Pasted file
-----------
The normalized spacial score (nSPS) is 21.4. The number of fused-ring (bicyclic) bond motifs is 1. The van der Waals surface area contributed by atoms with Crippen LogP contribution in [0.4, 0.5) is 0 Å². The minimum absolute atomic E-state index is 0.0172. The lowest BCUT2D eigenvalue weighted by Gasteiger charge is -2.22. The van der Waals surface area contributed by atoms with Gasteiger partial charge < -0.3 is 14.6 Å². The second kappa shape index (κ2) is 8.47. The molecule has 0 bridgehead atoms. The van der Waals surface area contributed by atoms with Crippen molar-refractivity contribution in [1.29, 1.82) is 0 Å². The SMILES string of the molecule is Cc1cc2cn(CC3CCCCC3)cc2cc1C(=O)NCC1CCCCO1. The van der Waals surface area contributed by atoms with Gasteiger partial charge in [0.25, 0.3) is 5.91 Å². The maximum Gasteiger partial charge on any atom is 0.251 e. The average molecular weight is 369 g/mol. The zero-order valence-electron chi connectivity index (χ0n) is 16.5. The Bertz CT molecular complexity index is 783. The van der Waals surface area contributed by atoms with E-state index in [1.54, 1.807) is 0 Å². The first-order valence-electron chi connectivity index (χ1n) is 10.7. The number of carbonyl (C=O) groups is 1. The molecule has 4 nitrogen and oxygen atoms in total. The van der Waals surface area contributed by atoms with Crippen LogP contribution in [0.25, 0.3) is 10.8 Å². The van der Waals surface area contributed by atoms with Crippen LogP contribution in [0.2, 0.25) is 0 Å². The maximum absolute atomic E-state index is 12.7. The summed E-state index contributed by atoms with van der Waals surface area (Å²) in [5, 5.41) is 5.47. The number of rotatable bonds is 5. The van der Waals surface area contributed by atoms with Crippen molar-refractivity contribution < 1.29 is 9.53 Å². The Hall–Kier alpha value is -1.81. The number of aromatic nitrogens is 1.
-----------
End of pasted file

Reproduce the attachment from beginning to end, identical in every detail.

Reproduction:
The normalized spacial score (nSPS) is 21.4. The number of fused-ring (bicyclic) bond motifs is 1. The van der Waals surface area contributed by atoms with Crippen LogP contribution in [0.4, 0.5) is 0 Å². The minimum absolute atomic E-state index is 0.0172. The lowest BCUT2D eigenvalue weighted by Gasteiger charge is -2.22. The van der Waals surface area contributed by atoms with Gasteiger partial charge < -0.3 is 14.6 Å². The second kappa shape index (κ2) is 8.47. The molecule has 0 bridgehead atoms. The van der Waals surface area contributed by atoms with Crippen molar-refractivity contribution in [1.29, 1.82) is 0 Å². The SMILES string of the molecule is Cc1cc2cn(CC3CCCCC3)cc2cc1C(=O)NCC1CCCCO1. The van der Waals surface area contributed by atoms with Gasteiger partial charge in [0.25, 0.3) is 5.91 Å². The maximum Gasteiger partial charge on any atom is 0.251 e. The average molecular weight is 369 g/mol. The zero-order valence-electron chi connectivity index (χ0n) is 16.5. The Bertz CT molecular complexity index is 783. The van der Waals surface area contributed by atoms with E-state index in [1.54, 1.807) is 0 Å². The first-order valence-electron chi connectivity index (χ1n) is 10.7. The number of carbonyl (C=O) groups is 1. The molecule has 4 nitrogen and oxygen atoms in total. The van der Waals surface area contributed by atoms with Crippen LogP contribution in [0.25, 0.3) is 10.8 Å². The van der Waals surface area contributed by atoms with Crippen LogP contribution in [0.2, 0.25) is 0 Å². The maximum absolute atomic E-state index is 12.7. The summed E-state index contributed by atoms with van der Waals surface area (Å²) in [5, 5.41) is 5.47. The number of rotatable bonds is 5. The van der Waals surface area contributed by atoms with Crippen molar-refractivity contribution < 1.29 is 9.53 Å². The Hall–Kier alpha value is -1.81. The number of aromatic nitrogens is 1.